The turn onto Old Taylor Road leading back onto campus and the finish line would have been a welcome sight but for the fact that Old Taylor Road was more like the sloping legion-built ramp at Masada, climbing steeply for a good half-mile.

Reaching the top of that excruciating climb was no relief.  The next quarter mile to the finish was lined with upperclassmen who, upon finishing their runs, had circled back to cheer on the rest.  Their shouts of encouragement infuriated the Colonel -- how could they be standing, let alone whooping and hollering, after completing the death run?

At the finish line, the Gunny awaited, stopwatch in hand. 

"Twenty-five, fifty-five!  Twenty-six!  Twenty-six, ten!  Twenty-six-fifteen!"

The Colonel crossed the finish line, veered off into the Grove and collapsed on the grass.  Death would surely come quickly and he wanted his last moments spent looking up into the trees.

"Get up, short round!," the Gunny yelled.  "Walk it off!"

Walk it off?  The Colonel was near death.  Even if he didn't die, he was certain that he'd never walk again.    

The next day, death having granted him a reprieve, the Colonel was bee-bopping through McCain Hall on his way to class -- Naval Science 101 -- when a long arm reached out from the office of the Marine Officer Instructor (MOI) and pulled him unceremoniously front and center of Captain Gerlach's desk.

"Morning, stud."

"Good morning, sir!"

"You really tore up that PFT yesterday didn't you, stud?"

"Uh, yessir.  Passed it with flying colors."

"Not hardly, stud.  Lessee, 57 situps, 9 pullups, and a 26:15 run.  Good enough for 3rd Class, but that isn't good enough for a Marine officer.  You need to be shooting for maxing out the PFT -- 80 situps, 20 pullups, and a sub-18 minute three mile run."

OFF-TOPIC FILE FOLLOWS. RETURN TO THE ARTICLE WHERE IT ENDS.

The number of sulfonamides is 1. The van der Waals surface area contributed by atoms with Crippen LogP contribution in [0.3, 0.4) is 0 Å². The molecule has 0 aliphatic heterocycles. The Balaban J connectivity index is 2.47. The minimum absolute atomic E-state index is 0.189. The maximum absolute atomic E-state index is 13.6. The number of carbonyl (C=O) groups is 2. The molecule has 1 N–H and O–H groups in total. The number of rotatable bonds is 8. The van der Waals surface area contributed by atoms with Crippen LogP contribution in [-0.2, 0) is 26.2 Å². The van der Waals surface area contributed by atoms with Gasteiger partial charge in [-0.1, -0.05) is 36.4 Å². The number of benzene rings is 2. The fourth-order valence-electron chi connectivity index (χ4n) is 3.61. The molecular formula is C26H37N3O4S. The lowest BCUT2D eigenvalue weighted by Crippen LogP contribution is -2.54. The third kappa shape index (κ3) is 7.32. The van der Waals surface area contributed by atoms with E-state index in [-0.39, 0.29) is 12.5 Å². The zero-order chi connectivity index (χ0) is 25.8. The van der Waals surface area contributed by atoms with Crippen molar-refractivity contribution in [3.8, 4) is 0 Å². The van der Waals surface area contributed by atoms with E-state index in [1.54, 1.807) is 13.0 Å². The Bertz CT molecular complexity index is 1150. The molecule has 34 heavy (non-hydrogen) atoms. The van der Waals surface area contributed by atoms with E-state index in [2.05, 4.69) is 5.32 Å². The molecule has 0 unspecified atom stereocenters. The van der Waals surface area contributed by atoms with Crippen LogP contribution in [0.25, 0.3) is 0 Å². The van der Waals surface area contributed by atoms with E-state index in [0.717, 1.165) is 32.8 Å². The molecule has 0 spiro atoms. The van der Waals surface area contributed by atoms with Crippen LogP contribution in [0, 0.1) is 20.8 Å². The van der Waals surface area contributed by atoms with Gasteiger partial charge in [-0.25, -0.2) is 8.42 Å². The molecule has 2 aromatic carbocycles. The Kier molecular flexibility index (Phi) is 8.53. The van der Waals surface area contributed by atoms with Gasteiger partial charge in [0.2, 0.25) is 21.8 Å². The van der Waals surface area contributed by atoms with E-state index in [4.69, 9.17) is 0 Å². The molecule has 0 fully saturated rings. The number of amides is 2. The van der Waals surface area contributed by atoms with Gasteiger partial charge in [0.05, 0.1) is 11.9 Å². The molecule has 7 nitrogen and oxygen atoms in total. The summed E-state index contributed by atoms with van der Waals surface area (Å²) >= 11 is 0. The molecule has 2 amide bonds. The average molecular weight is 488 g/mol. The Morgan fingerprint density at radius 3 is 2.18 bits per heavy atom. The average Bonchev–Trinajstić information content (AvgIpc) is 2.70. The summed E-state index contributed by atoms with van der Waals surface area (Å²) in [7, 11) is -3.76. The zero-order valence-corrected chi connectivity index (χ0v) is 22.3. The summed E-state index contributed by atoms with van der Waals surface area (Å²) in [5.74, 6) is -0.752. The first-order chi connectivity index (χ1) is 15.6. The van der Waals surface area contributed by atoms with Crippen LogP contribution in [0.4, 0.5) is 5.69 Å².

Captain Gerlach saw the look of disbelief on the Colonel's mug and laughed, "Gregory, how much do you weigh?"

"Uh, one twenty-five, sir."

"Well, stud, you will have no problem maxing the PFT."

The good captain was wrong.  The situps and pullups turned out to be no problem, but the run time only got under twenty minutes once -- three years later for the final PFT at OCS.  It wasn't for lack of trying -- on both the Colonel's and the Marine Corps' part.  In those days the Marine Corps was the world's largest running club.  In those early days in the decade of Reagan, there wasn't funding for much training other than physical training.  Marines ran everywhere.  

Marines didn't walk anywhere -- you either ran or "forced marched."

The only thing the Colonel hated more than running was forced marching.

At any rate, after thirty years of running, and hating every minute of it, the Colonel gave himself the best retirement gift he could think of -- no more running.

These days, the Colonel walks.  There's purpose to his walks -- but they aren't forced marches.  He's not going to walk anywhere anymore where he can't look around and enjoy his surroundings. This morning the Colonel's walk took him out onto the county road which passes his vast holdings here at the shallow northern end of deep southern nowhere and runs from his drive northward through the Holly Springs National Forest toward the Little Tallahatchie River bottoms.

The road is paved -- barely.  Narrow, winding, and shaded by towering old growth oaks and pines, it is all but guaranteed to grant the Colonel complete solitude for an hour.  Rarely, a car or pick-up passes.  

He rarely experienced the elusive endorphin fueled runner's high in all of his runs.  But, the Colonel's walks flood his senses and spark his memories.  Amazing, the thoughts that leap from synapse to synapse when the only sensory inputs are the sights and sounds of a walk in the woods.

The Colonel will walk until he has to crawl.  He guesses the point is to keep moving forward, while not forgetting what's around and behind.